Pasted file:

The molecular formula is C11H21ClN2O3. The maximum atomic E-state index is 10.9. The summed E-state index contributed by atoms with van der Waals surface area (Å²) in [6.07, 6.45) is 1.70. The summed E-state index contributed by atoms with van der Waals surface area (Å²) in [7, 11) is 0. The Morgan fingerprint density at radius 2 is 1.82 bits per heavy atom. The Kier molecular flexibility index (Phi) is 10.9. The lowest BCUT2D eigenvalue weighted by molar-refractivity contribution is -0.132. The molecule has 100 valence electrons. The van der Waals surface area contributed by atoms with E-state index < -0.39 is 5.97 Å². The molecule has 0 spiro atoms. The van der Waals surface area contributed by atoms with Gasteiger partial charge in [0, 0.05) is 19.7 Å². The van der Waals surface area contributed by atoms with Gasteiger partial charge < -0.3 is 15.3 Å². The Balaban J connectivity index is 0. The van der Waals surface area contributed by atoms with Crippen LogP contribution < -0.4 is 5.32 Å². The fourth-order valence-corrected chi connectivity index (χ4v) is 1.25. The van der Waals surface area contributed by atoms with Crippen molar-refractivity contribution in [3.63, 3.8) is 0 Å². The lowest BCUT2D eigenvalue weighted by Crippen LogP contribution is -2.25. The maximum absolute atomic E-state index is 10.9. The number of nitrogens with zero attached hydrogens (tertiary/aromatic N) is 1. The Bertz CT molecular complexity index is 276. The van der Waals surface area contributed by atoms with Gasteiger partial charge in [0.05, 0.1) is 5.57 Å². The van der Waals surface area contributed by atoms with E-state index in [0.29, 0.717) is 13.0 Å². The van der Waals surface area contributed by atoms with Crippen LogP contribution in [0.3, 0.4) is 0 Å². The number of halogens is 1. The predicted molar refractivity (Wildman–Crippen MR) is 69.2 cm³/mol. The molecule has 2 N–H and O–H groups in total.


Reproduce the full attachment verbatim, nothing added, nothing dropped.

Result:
The molecular formula is C11H21ClN2O3. The maximum atomic E-state index is 10.9. The summed E-state index contributed by atoms with van der Waals surface area (Å²) in [6.07, 6.45) is 1.70. The summed E-state index contributed by atoms with van der Waals surface area (Å²) in [7, 11) is 0. The Morgan fingerprint density at radius 2 is 1.82 bits per heavy atom. The Kier molecular flexibility index (Phi) is 10.9. The lowest BCUT2D eigenvalue weighted by molar-refractivity contribution is -0.132. The molecule has 100 valence electrons. The van der Waals surface area contributed by atoms with E-state index < -0.39 is 5.97 Å². The molecule has 0 spiro atoms. The van der Waals surface area contributed by atoms with Gasteiger partial charge in [0, 0.05) is 19.7 Å². The van der Waals surface area contributed by atoms with Gasteiger partial charge < -0.3 is 15.3 Å². The Balaban J connectivity index is 0. The van der Waals surface area contributed by atoms with Crippen LogP contribution < -0.4 is 5.32 Å². The fourth-order valence-corrected chi connectivity index (χ4v) is 1.25. The van der Waals surface area contributed by atoms with Crippen molar-refractivity contribution in [3.63, 3.8) is 0 Å². The lowest BCUT2D eigenvalue weighted by Crippen LogP contribution is -2.25. The maximum absolute atomic E-state index is 10.9. The number of nitrogens with zero attached hydrogens (tertiary/aromatic N) is 1. The Bertz CT molecular complexity index is 276. The van der Waals surface area contributed by atoms with Gasteiger partial charge in [0.05, 0.1) is 5.57 Å². The van der Waals surface area contributed by atoms with E-state index in [0.29, 0.717) is 13.0 Å². The van der Waals surface area contributed by atoms with Crippen LogP contribution in [0.3, 0.4) is 0 Å². The number of halogens is 1. The predicted molar refractivity (Wildman–Crippen MR) is 69.2 cm³/mol. The molecule has 2 N–H and O–H groups in total.